One more quick example... over the past decade or so, gun laws have started swing back in favor of the law abiding citizen. States have made it easier to obtain CCW's, and to purchase firearms, while simultaneously closing loopholes that used to make it easier for criminals to purchase guns. Michigan was late to get on board with this trend. During John Engler's last term as govenor, he and the republican legislature of Michigan finally passed a law to ease the process of obtaining a CCW. Prior to this change, if you wanted to carry a weapon as a private citizen, you had to go before a board and state your case for why you needed to carry a firearm on a daily basis (e.g. your occupation took you into harms way). Michigan's current govenor, a democrat by the name of Jennifer Granholm, was the state attorney general at the time that this new CCW law was going through the state legislature. She fought, with many others, against this new legislation. She claimed it would result in higher crime rates, more gun deaths, and overall would make Michigan a more dangerous place. She and the other opponents were DEAD WRONG. She was forced, during the gubenatorial debates, to do a 180 on this issue. She literally apologized during the debates, and said she was wrong on this new CCW law. In fact, the change in the CCW law had resulted in a reduction of crime in the state of Michigan, and more importantly, had enabled more law abiding citizens to defend themselves in ways that were not likely options under the previous law.

Sufficed to say, Michigan's experience is not unique.

6 Comments:

Anonymous Anonymous said...

You are exactly right. I am a gun owner and a firm believer that guns in the right hands results in less crime. An excellently articulated point of view.

Brent

2/21/2005 4:17 PM  
Blogger Izdatyel said...

The analogy you made between cars/driver's licenses and guns/legal ownership is a good one. I completely agree that if driving a car requires a license, certainly gun use should require one as well. Just as it is illegal to operate an automobile *until* you have demonstrated satisfactory ability, it should so be so required with a gun. As a responsible and capable citizen must register an automobile in order to legally possess and operate it - another safeguard for society, so should we consider requiring registration of firearms for legal possession/use as a safeguard.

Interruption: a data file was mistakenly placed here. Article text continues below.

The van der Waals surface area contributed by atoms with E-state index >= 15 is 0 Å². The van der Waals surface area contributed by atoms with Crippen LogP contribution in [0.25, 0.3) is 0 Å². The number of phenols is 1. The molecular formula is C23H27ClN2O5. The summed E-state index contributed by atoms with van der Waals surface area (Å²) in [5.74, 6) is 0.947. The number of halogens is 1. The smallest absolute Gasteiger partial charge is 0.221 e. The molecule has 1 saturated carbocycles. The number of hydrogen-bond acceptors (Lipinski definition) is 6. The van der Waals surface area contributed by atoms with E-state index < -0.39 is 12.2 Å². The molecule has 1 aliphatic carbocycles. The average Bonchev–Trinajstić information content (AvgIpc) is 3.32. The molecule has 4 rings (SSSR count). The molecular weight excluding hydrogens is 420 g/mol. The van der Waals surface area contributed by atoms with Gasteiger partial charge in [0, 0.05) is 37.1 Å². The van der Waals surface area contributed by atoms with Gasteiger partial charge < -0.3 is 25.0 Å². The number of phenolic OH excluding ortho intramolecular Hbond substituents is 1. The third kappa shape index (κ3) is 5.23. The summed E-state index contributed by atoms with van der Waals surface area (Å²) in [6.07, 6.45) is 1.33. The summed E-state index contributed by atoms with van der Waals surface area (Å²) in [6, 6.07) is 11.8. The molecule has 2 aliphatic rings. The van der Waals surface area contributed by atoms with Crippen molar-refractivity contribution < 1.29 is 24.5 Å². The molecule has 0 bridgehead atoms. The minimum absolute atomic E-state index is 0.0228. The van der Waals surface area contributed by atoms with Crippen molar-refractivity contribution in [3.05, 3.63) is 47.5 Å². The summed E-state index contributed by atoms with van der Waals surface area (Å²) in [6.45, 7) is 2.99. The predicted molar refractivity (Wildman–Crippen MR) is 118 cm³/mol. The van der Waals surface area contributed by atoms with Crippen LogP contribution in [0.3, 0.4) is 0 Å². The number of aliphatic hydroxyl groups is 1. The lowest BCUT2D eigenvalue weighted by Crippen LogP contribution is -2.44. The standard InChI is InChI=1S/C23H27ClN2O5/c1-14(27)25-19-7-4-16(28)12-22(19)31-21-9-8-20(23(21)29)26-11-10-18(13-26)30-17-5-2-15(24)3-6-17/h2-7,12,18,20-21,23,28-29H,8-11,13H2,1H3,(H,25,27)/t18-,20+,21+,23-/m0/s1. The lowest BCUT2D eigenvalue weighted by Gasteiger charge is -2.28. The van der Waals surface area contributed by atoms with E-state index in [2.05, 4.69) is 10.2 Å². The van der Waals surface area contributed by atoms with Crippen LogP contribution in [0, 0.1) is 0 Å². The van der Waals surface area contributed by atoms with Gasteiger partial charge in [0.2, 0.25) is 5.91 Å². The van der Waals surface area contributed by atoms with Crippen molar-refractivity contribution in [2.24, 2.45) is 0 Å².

I'm not sure what you're talking about as far as the generic and unspecific complaint against liberals' gun policy positions. In Utah and other states (and federally), for instance, they are pushing the legislature to require gun shows to conduct background checks. If you support closing loopholes - well, that's kind a major one. A criminal knows that he/she can go to the gun show and buy a firearm, completely circumventing a background check. If that is not the most common-sense approach - I don't know what is. But you wouldn't know it listening to the NRA and other right-wing interest groups the vehemently oppose such laws. To oppose such a no-brainer is stupidity, in my mind. Believe it or not, the liberals are not conspiring to take away all your guns.